By DENISE CARVALHO December, 2018
Amaranth Ehrenhalt, Gesture Unhinged
I was excited to meet Amaranth Ehrenhalt, a ninety-year-old American artist whose unrestrained palette I recently began admiring. Her work reminded me of the scorching heat of the summer of my native Brazil, which most Brazilian artists took for granted. I also felt a certain affinity with her, perhaps because we shared similar interests, we both had a story about an avocado tree, mine I planted, hers was a gift to Sonia Delaunay, when both lived in Paris. Another common experience was that of putting oneself at risk, which I often did. As for Amaranth, Béatrice Comte called her “a creator accustomed to putting herself in danger to endlessly enrich her work and exceed her own limits.” This is the story of the modern avant-garde minus the romantic view of history: the rude awakening of many contemporary artists on their turbulent but exceptional path in everyday practice. But they all share the same mantra: “being an artist is all I wanted to be.”
As I entered the small foyer of the apartment on East 108th street, I immediately noticed the four black-and-white photo portraits of Amaranth as a classical beauty in the spring of her years. The open living room was filled with numerous paintings and sculptures in all sizes and shapes, stacked from taller to smaller against the walls. She welcomed me with a youthful smile as she sat in her wheelchair next to a large dining table. It was in fact more than a table, it was a piece of artwork made out of colorful ceramic tiles.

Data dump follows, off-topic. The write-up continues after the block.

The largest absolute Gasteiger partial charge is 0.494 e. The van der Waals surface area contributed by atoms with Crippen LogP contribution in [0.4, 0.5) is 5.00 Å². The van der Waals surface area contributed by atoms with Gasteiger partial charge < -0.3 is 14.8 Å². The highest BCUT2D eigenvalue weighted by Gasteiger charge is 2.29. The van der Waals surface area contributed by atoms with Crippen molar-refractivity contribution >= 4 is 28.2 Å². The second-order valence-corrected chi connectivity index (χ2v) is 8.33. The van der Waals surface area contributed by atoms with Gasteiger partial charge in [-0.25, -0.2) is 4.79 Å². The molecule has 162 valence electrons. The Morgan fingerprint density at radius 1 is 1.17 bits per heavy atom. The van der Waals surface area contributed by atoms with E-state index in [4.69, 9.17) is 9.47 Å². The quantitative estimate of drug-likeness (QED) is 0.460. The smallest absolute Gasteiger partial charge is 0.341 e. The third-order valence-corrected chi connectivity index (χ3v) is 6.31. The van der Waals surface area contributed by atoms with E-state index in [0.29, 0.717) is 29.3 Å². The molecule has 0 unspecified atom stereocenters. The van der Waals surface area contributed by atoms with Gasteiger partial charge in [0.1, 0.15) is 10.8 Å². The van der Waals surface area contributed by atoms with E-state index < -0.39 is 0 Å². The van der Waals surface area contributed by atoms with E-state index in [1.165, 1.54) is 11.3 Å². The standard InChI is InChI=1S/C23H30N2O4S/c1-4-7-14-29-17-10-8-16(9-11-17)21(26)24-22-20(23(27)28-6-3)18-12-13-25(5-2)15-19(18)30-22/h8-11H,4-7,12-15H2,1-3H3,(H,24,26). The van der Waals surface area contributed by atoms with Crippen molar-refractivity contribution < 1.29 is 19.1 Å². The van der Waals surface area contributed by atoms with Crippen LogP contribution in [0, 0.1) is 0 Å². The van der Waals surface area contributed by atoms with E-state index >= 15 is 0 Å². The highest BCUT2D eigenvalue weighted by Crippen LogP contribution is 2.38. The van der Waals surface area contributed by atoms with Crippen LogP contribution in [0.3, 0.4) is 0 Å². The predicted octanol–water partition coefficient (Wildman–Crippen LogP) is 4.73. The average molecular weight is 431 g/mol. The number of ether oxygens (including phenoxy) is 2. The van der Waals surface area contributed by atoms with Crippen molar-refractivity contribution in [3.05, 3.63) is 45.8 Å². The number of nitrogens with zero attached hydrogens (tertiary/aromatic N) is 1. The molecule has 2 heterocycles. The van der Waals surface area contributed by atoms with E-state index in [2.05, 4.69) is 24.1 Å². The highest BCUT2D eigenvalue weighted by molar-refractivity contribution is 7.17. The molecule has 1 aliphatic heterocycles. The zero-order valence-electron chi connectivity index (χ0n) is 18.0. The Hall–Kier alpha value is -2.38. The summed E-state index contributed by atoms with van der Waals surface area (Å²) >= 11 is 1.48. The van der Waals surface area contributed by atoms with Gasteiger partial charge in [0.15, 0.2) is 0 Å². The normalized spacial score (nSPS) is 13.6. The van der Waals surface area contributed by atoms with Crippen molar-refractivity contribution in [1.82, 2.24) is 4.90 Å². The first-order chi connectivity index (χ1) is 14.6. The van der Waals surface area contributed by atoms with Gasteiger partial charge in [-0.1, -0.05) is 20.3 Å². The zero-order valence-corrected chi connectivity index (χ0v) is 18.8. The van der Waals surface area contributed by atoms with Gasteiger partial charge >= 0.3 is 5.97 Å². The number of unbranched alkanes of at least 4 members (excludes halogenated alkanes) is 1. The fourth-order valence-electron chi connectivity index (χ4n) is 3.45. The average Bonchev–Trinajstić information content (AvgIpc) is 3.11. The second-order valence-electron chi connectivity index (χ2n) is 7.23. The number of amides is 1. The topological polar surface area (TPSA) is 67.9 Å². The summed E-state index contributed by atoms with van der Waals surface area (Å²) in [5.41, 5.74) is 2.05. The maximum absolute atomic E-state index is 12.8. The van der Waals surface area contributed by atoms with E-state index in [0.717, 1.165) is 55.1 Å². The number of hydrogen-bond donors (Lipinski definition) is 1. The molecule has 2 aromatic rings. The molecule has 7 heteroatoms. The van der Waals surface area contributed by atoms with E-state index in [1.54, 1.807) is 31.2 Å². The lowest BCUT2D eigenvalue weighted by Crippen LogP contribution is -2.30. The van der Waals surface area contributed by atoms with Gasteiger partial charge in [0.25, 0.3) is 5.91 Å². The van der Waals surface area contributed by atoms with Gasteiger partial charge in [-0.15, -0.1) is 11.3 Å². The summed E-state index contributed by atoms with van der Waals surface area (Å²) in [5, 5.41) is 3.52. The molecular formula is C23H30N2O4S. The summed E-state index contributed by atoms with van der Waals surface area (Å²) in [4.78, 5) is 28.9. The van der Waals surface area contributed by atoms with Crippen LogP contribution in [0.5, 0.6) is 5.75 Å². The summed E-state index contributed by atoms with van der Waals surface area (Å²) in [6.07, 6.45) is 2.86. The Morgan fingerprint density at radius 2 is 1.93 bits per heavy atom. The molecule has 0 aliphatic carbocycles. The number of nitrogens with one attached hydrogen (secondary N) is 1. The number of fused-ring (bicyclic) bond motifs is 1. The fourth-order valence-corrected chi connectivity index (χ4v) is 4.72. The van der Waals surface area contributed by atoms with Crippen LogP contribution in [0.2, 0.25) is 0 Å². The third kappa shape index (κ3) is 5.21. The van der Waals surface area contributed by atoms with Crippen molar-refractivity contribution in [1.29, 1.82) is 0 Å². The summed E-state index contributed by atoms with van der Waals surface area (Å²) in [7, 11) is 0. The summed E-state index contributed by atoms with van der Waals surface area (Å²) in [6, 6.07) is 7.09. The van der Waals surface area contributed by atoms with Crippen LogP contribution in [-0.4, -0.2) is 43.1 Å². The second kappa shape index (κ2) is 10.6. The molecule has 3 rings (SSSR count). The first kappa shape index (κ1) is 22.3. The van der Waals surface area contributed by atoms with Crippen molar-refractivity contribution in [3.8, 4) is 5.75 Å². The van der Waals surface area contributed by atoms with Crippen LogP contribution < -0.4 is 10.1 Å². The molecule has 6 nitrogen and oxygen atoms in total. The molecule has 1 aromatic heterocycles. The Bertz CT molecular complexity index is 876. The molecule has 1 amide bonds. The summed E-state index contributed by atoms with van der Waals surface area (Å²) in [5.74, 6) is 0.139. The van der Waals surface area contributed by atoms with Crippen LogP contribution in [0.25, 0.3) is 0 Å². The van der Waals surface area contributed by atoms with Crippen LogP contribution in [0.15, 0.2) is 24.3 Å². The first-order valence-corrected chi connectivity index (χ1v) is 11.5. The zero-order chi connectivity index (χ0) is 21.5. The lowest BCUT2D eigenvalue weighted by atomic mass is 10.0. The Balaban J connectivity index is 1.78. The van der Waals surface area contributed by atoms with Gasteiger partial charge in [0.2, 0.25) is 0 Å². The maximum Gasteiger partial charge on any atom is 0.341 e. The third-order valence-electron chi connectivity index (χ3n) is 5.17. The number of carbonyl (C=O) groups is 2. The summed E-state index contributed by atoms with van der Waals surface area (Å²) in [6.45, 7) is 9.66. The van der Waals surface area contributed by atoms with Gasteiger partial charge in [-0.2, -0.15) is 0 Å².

I asked her if she could still paint since being in a wheelchair has lessened her desire to create more artwork. She had just finished creating a postcard collage for Visual AIDS. This organization helps users’ artworks to create AIDS awareness.